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Do real circuits need to be physically grounded?

  1. Apr 6, 2009 #1
    When we do labs in classes we never connect anything to physical ground (always just "common" node), but in an actual implementation, does a circuit need to be connected to physical ground?

    For example, I have a circuit running 7 amps into a prototype board inside a metal box. Should I connect the "ground" side of the circuit to physical ground... i.e. should i run a wire from the prototype board to touch the metal box?
  2. jcsd
  3. Apr 6, 2009 #2
    That really depends on the application. If you ground a circuit to physical ground, then a potential difference between the circuit and the physical ground will be zero, hence no current will flow. In contrast if you don't ground, then some potential difference might develop ranging from a few millivolts to kilovolts, and that might damage sensitive electronics, or even shock you if were to handle it.
  4. Apr 6, 2009 #3
    For shielding purposes, the ground on the circuit board should be connnected to the shield (metal box). The common on the power supply should be connected to the shield as it comes through it, and for low noise-level circuits (~ 1 nV/root Hz) the dc voltages ideally should be bypassed to the shield as they come through the shield. If the power supply common is grounded at the power supply, then the metal shielded should not be grounded, or else there may be ground loops.

    I had a particularly hazardous situation at MIT a few years ago. For cost reasons, the big power transformer outside our lab had a "Y" (wye) secondary (not delta) with 120 V three phase power, so there was no obvious ground for all the single phase power outputs to balance all outputs, so each 110 v plug outlet had hot, common, and ground as 110 volt 3 phase power on all the workbenches. Different work bench grounds sometimes were 110 volts apart!.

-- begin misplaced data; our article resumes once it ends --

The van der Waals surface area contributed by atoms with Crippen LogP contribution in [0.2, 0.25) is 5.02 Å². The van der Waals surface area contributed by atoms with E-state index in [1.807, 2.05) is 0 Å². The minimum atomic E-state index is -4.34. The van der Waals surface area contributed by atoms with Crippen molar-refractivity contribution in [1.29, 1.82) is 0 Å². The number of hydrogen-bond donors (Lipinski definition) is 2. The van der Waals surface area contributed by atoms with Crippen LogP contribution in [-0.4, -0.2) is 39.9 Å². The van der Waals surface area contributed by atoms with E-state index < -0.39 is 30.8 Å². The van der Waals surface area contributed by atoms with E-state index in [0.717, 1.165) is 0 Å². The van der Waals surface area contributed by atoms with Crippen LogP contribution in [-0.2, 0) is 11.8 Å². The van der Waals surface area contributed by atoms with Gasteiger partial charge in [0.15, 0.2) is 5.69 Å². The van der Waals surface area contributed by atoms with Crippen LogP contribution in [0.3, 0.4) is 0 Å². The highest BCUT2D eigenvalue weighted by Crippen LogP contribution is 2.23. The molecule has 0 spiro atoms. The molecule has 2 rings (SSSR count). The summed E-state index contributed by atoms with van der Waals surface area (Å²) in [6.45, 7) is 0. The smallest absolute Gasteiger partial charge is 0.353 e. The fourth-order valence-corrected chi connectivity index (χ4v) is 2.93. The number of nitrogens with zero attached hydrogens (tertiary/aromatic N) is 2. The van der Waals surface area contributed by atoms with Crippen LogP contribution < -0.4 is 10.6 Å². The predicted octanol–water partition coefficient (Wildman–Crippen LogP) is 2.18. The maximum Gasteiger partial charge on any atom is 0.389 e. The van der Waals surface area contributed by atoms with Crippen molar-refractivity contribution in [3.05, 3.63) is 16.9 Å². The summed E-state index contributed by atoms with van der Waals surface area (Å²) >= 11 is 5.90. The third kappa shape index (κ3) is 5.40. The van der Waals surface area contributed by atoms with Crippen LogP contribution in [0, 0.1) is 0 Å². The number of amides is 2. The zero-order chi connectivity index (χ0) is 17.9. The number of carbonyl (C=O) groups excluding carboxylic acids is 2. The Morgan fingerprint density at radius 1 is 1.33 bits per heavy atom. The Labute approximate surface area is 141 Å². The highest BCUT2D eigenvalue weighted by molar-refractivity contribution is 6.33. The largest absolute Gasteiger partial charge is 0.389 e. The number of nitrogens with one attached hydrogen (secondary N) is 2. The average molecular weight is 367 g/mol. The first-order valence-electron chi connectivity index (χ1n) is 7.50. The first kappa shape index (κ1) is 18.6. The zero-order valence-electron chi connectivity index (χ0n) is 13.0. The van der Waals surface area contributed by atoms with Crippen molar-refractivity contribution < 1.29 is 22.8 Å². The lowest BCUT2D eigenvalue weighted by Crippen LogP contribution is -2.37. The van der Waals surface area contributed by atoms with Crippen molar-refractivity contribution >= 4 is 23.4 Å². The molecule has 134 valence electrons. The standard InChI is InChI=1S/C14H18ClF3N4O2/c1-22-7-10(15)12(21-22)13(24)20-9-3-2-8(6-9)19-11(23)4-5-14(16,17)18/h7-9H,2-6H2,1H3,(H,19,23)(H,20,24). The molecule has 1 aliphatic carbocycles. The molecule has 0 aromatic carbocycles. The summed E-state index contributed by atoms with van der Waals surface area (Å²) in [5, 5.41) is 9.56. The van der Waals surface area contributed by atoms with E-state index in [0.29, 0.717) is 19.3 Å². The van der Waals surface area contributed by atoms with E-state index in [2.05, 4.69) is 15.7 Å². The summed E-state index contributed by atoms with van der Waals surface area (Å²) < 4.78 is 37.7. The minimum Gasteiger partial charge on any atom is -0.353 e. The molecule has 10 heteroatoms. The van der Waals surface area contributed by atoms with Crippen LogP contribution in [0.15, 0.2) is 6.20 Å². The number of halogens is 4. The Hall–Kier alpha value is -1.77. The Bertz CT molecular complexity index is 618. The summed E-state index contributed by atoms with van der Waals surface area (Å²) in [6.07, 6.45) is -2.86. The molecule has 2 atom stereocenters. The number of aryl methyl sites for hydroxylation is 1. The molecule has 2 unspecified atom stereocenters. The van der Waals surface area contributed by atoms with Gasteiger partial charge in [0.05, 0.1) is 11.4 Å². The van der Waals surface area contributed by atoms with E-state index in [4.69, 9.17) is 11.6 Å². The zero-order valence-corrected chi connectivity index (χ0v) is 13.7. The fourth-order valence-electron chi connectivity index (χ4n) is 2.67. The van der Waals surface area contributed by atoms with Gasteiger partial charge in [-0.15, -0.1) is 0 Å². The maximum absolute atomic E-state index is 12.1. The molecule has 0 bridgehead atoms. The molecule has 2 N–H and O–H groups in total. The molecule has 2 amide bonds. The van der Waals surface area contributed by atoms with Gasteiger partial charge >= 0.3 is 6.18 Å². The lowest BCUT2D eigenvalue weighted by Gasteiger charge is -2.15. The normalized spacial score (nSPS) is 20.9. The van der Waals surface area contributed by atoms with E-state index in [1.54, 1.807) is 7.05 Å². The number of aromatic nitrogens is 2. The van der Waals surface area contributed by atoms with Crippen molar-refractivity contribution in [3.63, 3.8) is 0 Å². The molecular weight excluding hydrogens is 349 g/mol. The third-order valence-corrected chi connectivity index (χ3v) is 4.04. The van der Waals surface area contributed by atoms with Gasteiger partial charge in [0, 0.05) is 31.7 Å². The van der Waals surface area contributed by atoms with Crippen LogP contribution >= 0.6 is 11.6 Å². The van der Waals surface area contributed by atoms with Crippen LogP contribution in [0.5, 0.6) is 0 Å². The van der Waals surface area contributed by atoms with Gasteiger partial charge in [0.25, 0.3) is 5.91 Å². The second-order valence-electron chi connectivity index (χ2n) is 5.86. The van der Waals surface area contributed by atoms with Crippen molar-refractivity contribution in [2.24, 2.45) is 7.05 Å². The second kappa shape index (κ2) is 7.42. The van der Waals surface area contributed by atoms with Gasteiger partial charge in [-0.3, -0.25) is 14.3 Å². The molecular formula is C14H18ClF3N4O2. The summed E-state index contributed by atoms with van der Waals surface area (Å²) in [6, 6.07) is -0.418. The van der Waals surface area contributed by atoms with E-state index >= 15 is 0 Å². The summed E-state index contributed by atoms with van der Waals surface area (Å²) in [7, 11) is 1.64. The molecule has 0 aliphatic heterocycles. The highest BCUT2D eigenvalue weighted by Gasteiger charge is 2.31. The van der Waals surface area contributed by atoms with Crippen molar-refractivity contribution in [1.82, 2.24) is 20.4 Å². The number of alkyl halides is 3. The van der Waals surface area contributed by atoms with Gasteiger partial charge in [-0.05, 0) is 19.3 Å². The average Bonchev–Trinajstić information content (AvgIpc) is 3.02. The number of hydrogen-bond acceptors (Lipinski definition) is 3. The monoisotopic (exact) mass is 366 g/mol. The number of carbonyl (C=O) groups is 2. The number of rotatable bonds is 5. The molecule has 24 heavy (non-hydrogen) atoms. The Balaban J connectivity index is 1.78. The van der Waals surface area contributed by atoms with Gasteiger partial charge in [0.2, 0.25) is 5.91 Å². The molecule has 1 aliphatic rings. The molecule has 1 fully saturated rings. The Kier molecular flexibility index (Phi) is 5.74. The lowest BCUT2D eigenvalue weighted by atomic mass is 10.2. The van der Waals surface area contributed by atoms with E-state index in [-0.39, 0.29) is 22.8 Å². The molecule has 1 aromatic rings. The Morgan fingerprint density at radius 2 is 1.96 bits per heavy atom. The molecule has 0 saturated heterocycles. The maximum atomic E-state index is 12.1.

5. Apr 6, 2009 #4
    heres an example of the circuit im talking about:

    http://img7.imageshack.us/img7/9600/samplecircuitdrawing.jpg [Broken]

    Where the thermoelectrics produce a voltage/current, which is dumped across the resistor/MOSFET combination. The voltage across the MOSFET/Resistor in series, is measured by a DAQ. So my question is, do i need that ground there (and the implementation just means running a wire from that side of the circuit to the metal box?), or should it just go straight from the thermoelectrics, through the resistor/MOSFET, back to the thermoelectrics?
    Last edited by a moderator: May 4, 2017
  6. Apr 8, 2009 #5


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    In this instance, to get the circuit functional, you just need the common ground. To get the circuit safe(r), you probably want the case ground going to earth. Note that the power supply ground (for your thermoelectrics) and/or the PC ground may be connecting to the earth ground already.
  7. Apr 8, 2009 #6
    The thermoelectrics are the power supply. They have two leads coming out of them, one goes to the top side of the circuit, the other goes to the bottom side.

    I have 4 of these circuits in the metal box. Will it be safe for me to run a wire from the bottom side of each circuit to the metal box? And will it function correctly? Or should I just not.
  8. Apr 8, 2009 #7


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    Not every circuit has a physical ground. For example, any portable battery device does not have a physical earth ground. But if you really need to define a ground you can just use the negative terminal of a battery or create a virtual ground. In your case, your power supply is supplying the signal and ground terminals. You should not force the ground to earth ground because they may not be the same. If that's the case, then there could be a voltage between the two and you'll keep dumping current.
  9. Apr 10, 2009 #8
    It seems there is some confusion here regarding the grounded circuit conductor, (neutral leg), and the equipment grounding conductor, (earthed conductor). The "particularly hazardous" system Bob S described seems to be the standard 208Y/120V, 3ph,4 wire system we design into every building we do. The 3 phases, A, B and C are wye connected tothe center star point, (Neutral point). The single phase Voltages phase to neutral are at 120V, the phase to phase Voltage is 208 V. The Neutral point of the secondary side of the service is bonded to ground at the service entrance only. The feed to a 120V load will include a 'Hot', a 'Neutral' and an equipment ground conductor. the load is connected to the Hot and Neutral. All boxes, panel enclosures, outlet boxes, the ground lug on the receptacle, etc..., are grounded to the equipment ground conductor. The system nuetral is the current return path to complete the circuit. The equipment ground should never be connected into the circuit directly.

    I don't know if I've clarified this or made matters worse, but there you go.

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